Dropbox

by Barry Dysert
(last updated March 20, 2017)

Dropbox seems to be a ubiquitous utility these days, running almost everywhere. It's easy to see why. Even though Dropbox offers a pitiful amount of free cloud space (I currently have a mere 3.25 GB), its beauty lies in the fact that it runs on multiple devices and easily allows you to transfer files among those devices. For example, I have a work PC, a home PC, and an iPad—and all three are running different operating systems.

Let's say that I have a file called "Test.txt" that I want to be on all three devices, although it's currently only on my home PC. Since I've installed Dropbox on all three devices, I get on my home PC, navigate to "Test.txt", right-click it, and select "Send To | My Dropbox." (See Figure 1.)

Figure 1. Sending a file to Dropbox.

I can verify that it's there by double-clicking the Dropbox icon in the Systray to bring up the My Dropbox window. (See Figure 2.)

Figure 2. A current snapshot of my Dropbox.

Now when I get to work, I can simply double-click the Dropbox icon and copy or cut "Test.txt" to put it wherever I want—just as if Dropbox was a local folder.

On the iPad, it shows up under the Dropbox app just as you'd expect. (See Figure 3.)

Figure 3. Dropbox works seamlessly on my iPad.

When you first install Dropbox you get 2 GB of free cloud storage space. You can, however, increase this by engaging in tasks like taking the Dropbox tour, installing it on other devices, inviting friends to install it, etc. These things add a little bit of free space, but if you need a lot of cloud space you can always pay to upgrade to one of the non-free versions, such as Plus or one of the business plans. Depending on how much you pay, you can get 1 TB of cloud space or more. (Some of the business plans actually have no limit on space used.) In my years of using it, and in only using it as a quick file transfer mechanism, I've found that 3.25 GB has been enough.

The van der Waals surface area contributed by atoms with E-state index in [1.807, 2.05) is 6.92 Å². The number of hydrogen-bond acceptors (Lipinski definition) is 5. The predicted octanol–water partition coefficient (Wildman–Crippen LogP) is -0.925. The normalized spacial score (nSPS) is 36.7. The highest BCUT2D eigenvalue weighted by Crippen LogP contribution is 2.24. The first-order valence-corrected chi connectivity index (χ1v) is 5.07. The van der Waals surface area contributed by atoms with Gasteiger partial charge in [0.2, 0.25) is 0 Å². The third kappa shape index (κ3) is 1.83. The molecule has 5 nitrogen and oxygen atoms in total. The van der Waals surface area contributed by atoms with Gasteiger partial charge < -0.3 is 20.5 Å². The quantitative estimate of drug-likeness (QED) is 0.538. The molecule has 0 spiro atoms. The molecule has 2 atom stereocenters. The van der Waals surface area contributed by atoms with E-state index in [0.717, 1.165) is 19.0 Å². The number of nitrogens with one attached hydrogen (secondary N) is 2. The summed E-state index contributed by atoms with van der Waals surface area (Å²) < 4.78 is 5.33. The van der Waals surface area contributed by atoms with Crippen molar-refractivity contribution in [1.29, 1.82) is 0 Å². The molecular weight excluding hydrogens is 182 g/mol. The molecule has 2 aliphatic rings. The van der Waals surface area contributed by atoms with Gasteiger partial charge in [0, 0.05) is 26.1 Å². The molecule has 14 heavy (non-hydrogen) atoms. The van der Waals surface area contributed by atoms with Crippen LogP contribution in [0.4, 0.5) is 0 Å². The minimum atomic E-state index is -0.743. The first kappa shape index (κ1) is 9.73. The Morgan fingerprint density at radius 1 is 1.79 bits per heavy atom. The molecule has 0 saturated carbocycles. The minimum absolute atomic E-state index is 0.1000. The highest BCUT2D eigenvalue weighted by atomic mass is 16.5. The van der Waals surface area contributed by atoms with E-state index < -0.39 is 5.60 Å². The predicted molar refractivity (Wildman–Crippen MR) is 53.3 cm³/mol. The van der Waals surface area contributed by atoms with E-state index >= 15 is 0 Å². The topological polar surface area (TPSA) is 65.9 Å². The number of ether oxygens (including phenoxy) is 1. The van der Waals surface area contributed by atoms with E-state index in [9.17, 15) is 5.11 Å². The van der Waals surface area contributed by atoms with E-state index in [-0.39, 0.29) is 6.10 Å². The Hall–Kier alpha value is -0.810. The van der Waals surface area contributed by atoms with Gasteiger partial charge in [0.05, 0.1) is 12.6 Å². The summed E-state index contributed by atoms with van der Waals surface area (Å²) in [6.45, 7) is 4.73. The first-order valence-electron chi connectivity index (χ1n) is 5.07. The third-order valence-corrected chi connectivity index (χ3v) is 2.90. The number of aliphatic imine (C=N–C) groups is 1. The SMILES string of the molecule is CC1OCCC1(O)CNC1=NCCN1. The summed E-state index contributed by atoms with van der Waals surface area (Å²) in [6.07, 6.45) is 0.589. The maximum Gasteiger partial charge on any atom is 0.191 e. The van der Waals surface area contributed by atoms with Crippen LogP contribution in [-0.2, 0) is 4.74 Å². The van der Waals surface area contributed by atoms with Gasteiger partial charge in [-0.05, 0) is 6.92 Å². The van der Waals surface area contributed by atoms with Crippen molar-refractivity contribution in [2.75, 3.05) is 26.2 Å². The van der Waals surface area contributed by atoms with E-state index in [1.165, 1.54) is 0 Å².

Dropbox is a free download and can be retrieved here:

https://www.dropbox.com/

 This tip (12981) applies to Windows 7, 8, and 10.

Author Bio

Barry Dysert

Barry has been a computer professional for over 30 years, working in different positions such as technical team leader, project manager, and software developer.  He is currently a senior software engineer with an emphasis on developing custom applications under Microsoft Windows. ...

MORE FROM BARRY

Deleting a Media Player Playlist

Most people like to keep their Windows Media Player organized. One way to maintain it is to keep track of the various ...

Discover More

KeePass Password Safe

If you feel overwhelmed by the number of usernames and passwords you have to remember, KeePass Password Safe is your answer. ...

Discover More

Copying Data with Robocopy

Robocopy is a robust file copy utility built into Windows. If you have a lot of file management to do that can't easily be ...

Discover More
More WindowsTips

AutoRuns

Would you like to have one place to go in order to see what all programs are starting when your system starts or when you ...

Discover More

Setting an Alarm

By using the alarm capabilities of Windows, you can make sure you never miss another important time again. This tip shows you ...

Discover More

Scanning and Fixing System Files

Is your system running a bit flakey at times? If you think the culprit might be a problem with some of your system files, ...

Discover More
Subscribe

FREE SERVICE: Get tips like this every week in WindowsTips, a free productivity newsletter. Enter your address and click "Subscribe."

View most recent newsletter.

Comments

If you would like to add an image to your comment (not an avatar, but an image to help in making the point of your comment), include the characters [{fig}] in your comment text. You’ll be prompted to upload your image when you submit the comment. Images larger than 600px wide or 1000px tall will be reduced. Up to three images may be included in a comment. All images are subject to review. Commenting privileges may be curtailed if inappropriate images are posted.

What is two minus 2?

There are currently no comments for this tip. (Be the first to leave your comment—just use the simple form above!)


Newest Tips
Subscribe

FREE SERVICE: Get tips like this every week in WindowsTips, a free productivity newsletter. Enter your address and click "Subscribe."

(Your e-mail address is not shared with anyone, ever.)

View the most recent newsletter.